Nobel laureate in economics, and Professor at Columbia University. His most recent book, co-authored with Bruce Greenwald, is Creating a Learning Society: A New Approach to Growth, Development, and Social Progress.
One of the important powers of any US president is to appoint members and heads of the many agencies that are responsible for implementing the country's laws and regulations and, in many cases, governing the economy.
Although America's right-wing plutocrats may disagree about how to rank the country's major problems—for example, inequality, slow growth, low productivity, opioid addiction, poor schools, and deteriorating infrastructure—the solution is always the same: lower taxes and deregulation, to “incentivise” investors and “free up” the economy.
Under President Donald Trump's leadership, the United States took another major step toward establishing itself as a rogue state on June 1, when it withdrew from the Paris climate agreement. For years, Trump has indulged the strange conspiracy theory that, as he put it in 2012, “The concept of global warming was created by and for the Chinese in order to make US manufacturing non-competitive.” But this was not the reason Trump advanced for withdrawing the US from the Paris accord. Rather, the agreement, he alleged, was bad for the US and implicitly unfair to it.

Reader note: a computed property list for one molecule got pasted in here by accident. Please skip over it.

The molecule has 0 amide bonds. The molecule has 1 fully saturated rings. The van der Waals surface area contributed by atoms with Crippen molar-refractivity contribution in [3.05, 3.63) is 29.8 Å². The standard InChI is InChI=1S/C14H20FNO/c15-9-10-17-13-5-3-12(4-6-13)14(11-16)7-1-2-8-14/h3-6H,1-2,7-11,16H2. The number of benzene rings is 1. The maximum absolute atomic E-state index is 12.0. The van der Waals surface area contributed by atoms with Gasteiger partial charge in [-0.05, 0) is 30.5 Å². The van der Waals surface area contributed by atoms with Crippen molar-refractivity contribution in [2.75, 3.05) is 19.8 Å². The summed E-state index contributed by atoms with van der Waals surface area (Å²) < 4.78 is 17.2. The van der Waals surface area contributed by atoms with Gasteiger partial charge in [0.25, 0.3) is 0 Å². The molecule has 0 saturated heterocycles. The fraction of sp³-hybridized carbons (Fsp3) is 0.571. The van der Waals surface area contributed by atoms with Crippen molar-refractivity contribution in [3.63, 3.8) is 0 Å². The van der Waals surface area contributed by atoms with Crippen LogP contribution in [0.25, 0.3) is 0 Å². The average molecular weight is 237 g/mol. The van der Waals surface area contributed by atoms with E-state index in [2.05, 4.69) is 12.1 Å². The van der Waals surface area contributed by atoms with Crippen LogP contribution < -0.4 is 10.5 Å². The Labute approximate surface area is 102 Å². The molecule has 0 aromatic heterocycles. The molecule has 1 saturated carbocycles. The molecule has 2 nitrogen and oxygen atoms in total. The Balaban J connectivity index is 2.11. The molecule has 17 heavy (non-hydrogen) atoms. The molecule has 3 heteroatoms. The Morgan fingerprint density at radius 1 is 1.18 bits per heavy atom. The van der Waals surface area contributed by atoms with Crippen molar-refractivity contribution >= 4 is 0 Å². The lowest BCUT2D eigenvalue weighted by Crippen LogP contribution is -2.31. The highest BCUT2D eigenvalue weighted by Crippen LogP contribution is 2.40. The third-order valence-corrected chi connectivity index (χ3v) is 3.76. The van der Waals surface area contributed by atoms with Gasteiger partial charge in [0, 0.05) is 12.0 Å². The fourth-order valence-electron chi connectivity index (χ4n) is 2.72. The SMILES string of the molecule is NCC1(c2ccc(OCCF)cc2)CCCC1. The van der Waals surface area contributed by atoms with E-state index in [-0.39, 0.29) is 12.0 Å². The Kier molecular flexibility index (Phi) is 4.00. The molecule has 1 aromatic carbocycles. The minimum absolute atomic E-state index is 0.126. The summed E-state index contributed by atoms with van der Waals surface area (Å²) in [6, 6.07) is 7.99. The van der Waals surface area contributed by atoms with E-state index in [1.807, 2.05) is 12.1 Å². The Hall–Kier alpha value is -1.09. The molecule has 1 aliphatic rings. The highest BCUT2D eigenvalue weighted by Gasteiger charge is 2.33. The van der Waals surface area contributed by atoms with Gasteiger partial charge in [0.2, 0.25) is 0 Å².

Trump sees the world in terms of a zero-sum game. In reality, globalisation, if well managed, is a positive-sum force: America gains if its friends and allies — whether Australia, the EU, or Mexico — are stronger. But Trump's approach threatens to turn it into a negative-sum game: America will lose, too.
Donald Trump grasped the spirit of the time: things weren't going well, and many voters wanted change. Now they will get it: there will be no business as usual. But seldom has there been more uncertainty. Which policies Trump will pursue remains unknown, to say nothing of which will succeed or what the consequences will be.